Tuesday, January 30, 2018
The Black and White of Racism-MUST read!
Don’t hate me because I’m white!
Even though I grew up in a predominately white middle-class neighborhood, I have never been racist. When the first black families started moving into the neighborhood I was more curious than anything else. It’s still a family joke about how they could always find me sitting at the table whenever our African-American neighbors had big family barbecues. (I’m so fair skinned I stick out like a sore thumb- even with other whites).
I have always empathized with the struggle that African Americans have endured. As an Irish American, we share many common threads. The Irish were sold into slavery, along with Africans. The Irish slave trade began when James VI sold 30,000 Irish prisoners as slaves to the New World. His Proclamation of 1625 required Irish political prisoners be sent overseas and sold to English settlers in the West Indies. By the mid-1600s, the Irish were the main slaves sold to Antigua and Montserrat. At that time, 70% of the total population of Montserrat were Irish slaves.
Ireland quickly became the biggest source of human livestock for English merchants. The majority of the early slaves to the New World were actually white. After emancipation, the Irish and Africans both faced prejudice and abuse for years. It’s been a tough road. I get it.
What I don’t understand is how this country has come to a state of extreme white hatred. It’s not just people of color, its other white people spewing white hatred. It’s time to stop ALL the hate.
I recently heard about a book by Waylon Allen, called ‘The Black and White of Racism’. I was drawn to the book initially because of the back story that motivated the author to start writing. It was actually a conversation with his (white) teenage granddaughter. She told her grandfather that she did not like white people. She believed that most white people are racist. She also had strong feeling about police officers being racists and “bad cops”. Mr. Allen was shocked and understandably confused. He felt strongly that he had to address this and set things right. He sat down and he began to write…from a place of love.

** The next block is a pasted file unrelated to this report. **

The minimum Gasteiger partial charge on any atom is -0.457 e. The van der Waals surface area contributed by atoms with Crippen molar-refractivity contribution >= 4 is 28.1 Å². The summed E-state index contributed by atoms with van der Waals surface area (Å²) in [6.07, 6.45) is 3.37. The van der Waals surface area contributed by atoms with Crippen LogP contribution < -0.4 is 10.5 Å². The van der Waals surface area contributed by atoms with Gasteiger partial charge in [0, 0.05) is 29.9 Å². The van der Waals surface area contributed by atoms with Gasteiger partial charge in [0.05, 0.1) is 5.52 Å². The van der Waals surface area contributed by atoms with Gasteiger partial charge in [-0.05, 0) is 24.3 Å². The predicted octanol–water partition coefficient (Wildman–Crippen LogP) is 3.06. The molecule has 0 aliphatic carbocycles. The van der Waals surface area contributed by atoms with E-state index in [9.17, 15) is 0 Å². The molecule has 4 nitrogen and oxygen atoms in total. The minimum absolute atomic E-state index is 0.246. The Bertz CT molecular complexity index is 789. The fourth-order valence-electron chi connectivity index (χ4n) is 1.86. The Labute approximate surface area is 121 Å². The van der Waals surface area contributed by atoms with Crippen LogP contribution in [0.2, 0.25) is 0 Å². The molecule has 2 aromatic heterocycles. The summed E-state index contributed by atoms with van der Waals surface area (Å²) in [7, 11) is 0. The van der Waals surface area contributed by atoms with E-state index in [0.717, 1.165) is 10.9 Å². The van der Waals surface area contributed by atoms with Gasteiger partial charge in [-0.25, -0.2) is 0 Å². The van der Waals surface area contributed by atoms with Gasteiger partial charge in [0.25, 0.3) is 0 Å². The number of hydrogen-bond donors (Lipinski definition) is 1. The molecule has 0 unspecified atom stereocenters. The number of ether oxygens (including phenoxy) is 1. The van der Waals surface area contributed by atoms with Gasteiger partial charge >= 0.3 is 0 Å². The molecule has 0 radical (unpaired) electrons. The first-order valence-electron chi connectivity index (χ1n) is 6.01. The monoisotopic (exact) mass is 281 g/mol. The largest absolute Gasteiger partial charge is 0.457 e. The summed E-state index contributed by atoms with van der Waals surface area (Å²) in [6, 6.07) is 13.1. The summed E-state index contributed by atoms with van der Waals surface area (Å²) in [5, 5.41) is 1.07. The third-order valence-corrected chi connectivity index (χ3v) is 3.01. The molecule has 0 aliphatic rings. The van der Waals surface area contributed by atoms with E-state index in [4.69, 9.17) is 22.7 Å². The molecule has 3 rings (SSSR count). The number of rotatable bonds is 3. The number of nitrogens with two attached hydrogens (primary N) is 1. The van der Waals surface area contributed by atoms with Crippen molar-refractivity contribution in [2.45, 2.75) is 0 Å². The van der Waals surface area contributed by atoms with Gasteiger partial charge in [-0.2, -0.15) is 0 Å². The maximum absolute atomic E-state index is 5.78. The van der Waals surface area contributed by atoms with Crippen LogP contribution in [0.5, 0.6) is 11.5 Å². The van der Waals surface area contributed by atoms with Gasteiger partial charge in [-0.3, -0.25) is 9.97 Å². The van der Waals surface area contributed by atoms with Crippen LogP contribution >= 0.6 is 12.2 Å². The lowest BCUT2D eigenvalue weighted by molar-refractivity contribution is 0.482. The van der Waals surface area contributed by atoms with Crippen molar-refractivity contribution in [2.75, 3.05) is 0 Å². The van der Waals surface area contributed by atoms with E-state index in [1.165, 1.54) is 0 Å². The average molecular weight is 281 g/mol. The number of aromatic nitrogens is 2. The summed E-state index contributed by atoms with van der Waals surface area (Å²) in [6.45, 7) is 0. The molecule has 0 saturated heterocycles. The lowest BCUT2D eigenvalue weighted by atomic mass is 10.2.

I read the book from cover to cover, in one sitting…with a raging migraine. This should illustrate the compelling nature of this enlightening information.
The book should be mandatory for students. Mr. Allen illustrates how a slanted version of history has contributed to years of misunderstanding, resentment and fear.
The truth that the author uncovers is a game changer.
The practice of slavery is disgusting and barbaric, but the blame goes much further than the cruel slave-owners. (Some of which were actually black)
Slavery and human trafficking is alive and well. Thriving, actually. Like many other atrocities, it is a global money maker...a multimillion dollar business. For thousands of years greedy, heartless people have become rich through this horrific practice. Everyone involved has blood on their hands. The blame must be shared. It was actually black African men that rounded up the slaves that were sent to the New World.
There are so many unbelievable revelations in this book it will change your whole way of thinking. For example, the way that politics and the media manipulate race relations, and how it’s beneficial to keep the climate of hatred alive. You will start to see how we are all pawns in this emotional manipulation of misunderstanding and half-truths.
Read this book. Tell your friends and family about it. It’s time to unite as a people. Now more than ever.
ALL lives matter.
As Mr. Allen says, We need to get to a place where we refer to ourselves as American citizens... not black, not white, not brown...American